Sunday, 22 February 2015

Music, music, and more music!

Well it's the same in the Church world-wide I think - tell people you play the piano and you suddenly become very sought-after...
My first piano (ie, keyboard) student can play the right hand of his first hymn already, and would've played it in church to accompany the congregation today if he hadn't been called away on another assignment instead...I think he is very brave! My young comp is also learning; and today we added a 15 year old girl from Sangre Grande (pronounced Sandy Grandy) Ward to the student roster.
The ward I live in (Curepe) has had a great keyboard-learning program for the last couple of years, and their learners take turns playing one hymn apiece during Church services; while the others alternate conducting the music.

Curepe ward chapel - I love the bright flowers!

Our view out the mission office window while the a/c was broken earlier this week

Tuesday, 17 February 2015

(I'm still trying to learn how to blog - so this is out of order, sorry!)

So now I'm here! and I'm still excited! but still not quite sure where I fit yet....I've done my first two days at the West Indies Mission Office but not the duties I expected - as it was just announced that the mission is splitting in July 2016 and lots of organization and cleaning up of old files has to be done in preparation. Currently there are 3 official languages spoken in the mission - Dutch, English and French - but I also sorted some missionary tags today that were printed in Creole and Portuguese.
Come July, one part of the mission will become the Barbados Bridgetown Mission and the other, the Trinidad Port of Spain Mission.

I'm finding the local people here a bit guarded (as my local, 20 year old companion described it) and a little reticent; but when I talk to them first, I find they're curious about where our church is and what we're doing. We have taken "travel" so far - which means taxi's and maxi's (mini-vans)- as so far I'm scared to drive on the "wrong" (ie, left or British) side of the road. (Maybe because here the lines on the road are just a suggestion not a "commandment"?) Sister Daviana Atkins, my young companion, is used to "travel" but she's not used to this area, as her home is not in this part of the city; so neither of us realized taxi's were unavailable on Sundays here. We waited at the normal stop for quite a while in the heat on Sunday til I was beginning to worry we'd either be late for church or I'd broil like a lobster, or both. (We'd started out 1.5 hours early and thought we had allowed lots of time; we'd taken "travel" to the TrinCity Mall on Saturday, which is further away, and it went smoothly).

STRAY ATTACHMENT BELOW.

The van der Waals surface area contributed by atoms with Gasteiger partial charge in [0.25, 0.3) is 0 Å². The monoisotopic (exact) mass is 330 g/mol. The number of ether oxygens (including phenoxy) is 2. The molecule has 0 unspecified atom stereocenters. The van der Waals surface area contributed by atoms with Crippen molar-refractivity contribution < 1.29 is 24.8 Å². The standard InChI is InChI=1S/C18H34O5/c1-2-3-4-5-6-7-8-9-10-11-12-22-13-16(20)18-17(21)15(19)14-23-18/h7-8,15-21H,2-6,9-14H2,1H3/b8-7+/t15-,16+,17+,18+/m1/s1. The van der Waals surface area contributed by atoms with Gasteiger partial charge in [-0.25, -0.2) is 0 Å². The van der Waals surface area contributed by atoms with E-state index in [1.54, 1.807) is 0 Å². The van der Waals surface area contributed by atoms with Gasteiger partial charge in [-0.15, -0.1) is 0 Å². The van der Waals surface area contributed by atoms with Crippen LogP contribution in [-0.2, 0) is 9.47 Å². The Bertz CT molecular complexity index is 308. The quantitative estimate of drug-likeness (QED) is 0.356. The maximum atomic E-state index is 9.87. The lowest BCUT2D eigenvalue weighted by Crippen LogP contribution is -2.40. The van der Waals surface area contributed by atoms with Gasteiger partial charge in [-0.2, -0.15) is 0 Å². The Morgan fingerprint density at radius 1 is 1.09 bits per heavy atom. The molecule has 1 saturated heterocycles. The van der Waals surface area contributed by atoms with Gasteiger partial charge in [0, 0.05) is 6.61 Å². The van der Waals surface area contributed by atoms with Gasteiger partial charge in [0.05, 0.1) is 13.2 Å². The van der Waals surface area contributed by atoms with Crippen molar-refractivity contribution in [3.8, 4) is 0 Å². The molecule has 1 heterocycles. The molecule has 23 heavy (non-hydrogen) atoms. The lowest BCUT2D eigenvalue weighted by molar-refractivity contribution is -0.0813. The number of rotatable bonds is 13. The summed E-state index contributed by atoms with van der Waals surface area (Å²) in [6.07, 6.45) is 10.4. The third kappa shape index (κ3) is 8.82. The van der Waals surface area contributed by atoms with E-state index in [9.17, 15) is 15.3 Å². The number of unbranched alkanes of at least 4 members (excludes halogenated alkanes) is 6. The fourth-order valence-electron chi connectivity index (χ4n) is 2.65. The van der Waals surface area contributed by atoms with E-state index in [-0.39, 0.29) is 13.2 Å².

It reminded me of the faithful young adults in Red Deer and how inconvenient the Sunday bus routes/times were for them!

Finally a man in a car honked at us (which means "get in, you can get a ride here") and we walked over to see him. Turns out he was an employee at the gas station right by the little shopping plaza where the mission office is located. He was at work but said he'd drive us to the maxi (mini-van = bigger bus stop/more popular route). While he drove I asked about his family. He said he'd seen the missionaries come and go (at least I think that's what he said - the accent here sounds almost Irish sometimes, and if people speak fast I miss lots). When we got out and I offered to pay him, as is customary even if it's not a formal licensed taxi, he refused; he wanted to help us because we were church workers. I was touched by his gesture of kindness to (rather naive) strangers.

(p.s- they don't understand MY accent here either! so I try to speak slowly....fortunately Sister Atkins is used to American elders/sisters so we can communicate ok. I just love the sweet sound of my name in the local dialect - "Sistah Millah" - it sounds so musical).
I just finished reading the mission newsletter today. There are many baptisms here (some in the ocean!) Many people here are humble and looking for purpose in their lives.